Target under fire for 'objectifiying' women

By By Amy Kellow | 14 September 2012

Retail giant Target is facing a number of complaints lodged with the ad watchdog regarding an ad for its women's underwear, with consumers arguing it "objectifies" women.

The television spot, which promoted the brand's range of ladies' underwear, showed several women in varying underwear sets and sleeping garments, including a model wearing sheer, peach coloured briefs.

The Advertising Standards Bureau (ASB) told AdNews it had a received a number of complaints about the ad, objecting primarily to the "see through nature" of the peach underpants. Consumers had also argued the ad "objectifies" women.

The ASB said the spot will be looked at in relation to the Australian Association of National Advertisers' (AANA) objectification clause, which regulates images showing people in a sexually "exploitative and degraging" manner.

The new complaints follow Target's recent Facebook controversy, which last month saw hundreds of parents arguing its young girls clothing line was "trampy". Parent Ana Amini first took to the brand's Facebook page to ask it to make a clothing line for 7-14 year old girls which didn't "make them look like tramps". Hundreds of other parents leapt to the support of Amini, leaving Target to face an a barrage of complaints.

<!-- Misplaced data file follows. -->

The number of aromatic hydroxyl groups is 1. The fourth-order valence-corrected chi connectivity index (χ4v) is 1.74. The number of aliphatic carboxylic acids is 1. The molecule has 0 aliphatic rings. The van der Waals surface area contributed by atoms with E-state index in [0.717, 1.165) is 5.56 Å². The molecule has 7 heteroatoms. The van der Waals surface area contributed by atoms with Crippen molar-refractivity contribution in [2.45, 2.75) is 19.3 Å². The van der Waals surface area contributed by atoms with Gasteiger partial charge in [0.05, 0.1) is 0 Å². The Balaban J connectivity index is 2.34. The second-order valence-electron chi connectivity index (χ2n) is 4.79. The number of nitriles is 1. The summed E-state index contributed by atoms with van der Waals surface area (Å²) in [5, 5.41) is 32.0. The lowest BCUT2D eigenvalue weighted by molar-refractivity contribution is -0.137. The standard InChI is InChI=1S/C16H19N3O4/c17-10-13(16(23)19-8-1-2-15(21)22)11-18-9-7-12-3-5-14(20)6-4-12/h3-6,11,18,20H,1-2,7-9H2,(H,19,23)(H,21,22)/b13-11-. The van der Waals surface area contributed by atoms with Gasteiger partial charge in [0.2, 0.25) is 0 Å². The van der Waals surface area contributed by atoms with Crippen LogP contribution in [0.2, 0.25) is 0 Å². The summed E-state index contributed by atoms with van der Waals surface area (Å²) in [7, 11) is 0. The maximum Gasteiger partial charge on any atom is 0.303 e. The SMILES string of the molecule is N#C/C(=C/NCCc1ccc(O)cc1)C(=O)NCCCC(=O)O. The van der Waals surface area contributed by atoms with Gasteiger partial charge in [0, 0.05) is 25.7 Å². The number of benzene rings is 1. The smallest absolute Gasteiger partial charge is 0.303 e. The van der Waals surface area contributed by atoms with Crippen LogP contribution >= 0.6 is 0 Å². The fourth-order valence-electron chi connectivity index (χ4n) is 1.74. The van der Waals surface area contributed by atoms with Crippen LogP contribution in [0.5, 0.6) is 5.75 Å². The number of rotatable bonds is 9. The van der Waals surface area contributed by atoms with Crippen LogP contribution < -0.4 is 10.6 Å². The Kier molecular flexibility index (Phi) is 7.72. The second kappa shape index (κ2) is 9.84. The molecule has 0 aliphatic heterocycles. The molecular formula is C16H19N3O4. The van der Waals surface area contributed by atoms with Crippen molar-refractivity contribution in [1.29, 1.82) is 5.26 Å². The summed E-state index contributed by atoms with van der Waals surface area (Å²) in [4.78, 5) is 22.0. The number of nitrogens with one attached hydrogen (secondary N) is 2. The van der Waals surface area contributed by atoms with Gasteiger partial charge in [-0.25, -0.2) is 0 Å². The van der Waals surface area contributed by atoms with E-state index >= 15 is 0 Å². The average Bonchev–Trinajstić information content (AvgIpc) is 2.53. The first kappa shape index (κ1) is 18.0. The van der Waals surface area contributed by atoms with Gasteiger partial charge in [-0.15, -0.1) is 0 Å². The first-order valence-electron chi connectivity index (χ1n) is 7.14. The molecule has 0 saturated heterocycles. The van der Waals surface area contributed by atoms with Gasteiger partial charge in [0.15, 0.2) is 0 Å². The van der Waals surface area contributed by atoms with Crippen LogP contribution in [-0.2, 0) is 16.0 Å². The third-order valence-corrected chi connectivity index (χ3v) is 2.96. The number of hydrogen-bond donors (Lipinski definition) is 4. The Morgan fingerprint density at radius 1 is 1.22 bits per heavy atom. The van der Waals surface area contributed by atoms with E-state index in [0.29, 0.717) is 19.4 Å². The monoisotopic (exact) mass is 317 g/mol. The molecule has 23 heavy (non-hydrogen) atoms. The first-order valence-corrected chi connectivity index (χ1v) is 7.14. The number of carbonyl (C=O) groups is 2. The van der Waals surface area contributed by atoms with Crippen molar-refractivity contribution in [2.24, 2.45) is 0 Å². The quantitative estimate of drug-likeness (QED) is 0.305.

The company vowed to review the Facebook feedback and told AdNews it would make a decision about the controversy after careful consideration.

The ASB's determination is expected to be released within coming weeks.
Target was unavailable for comment at the time of writing.

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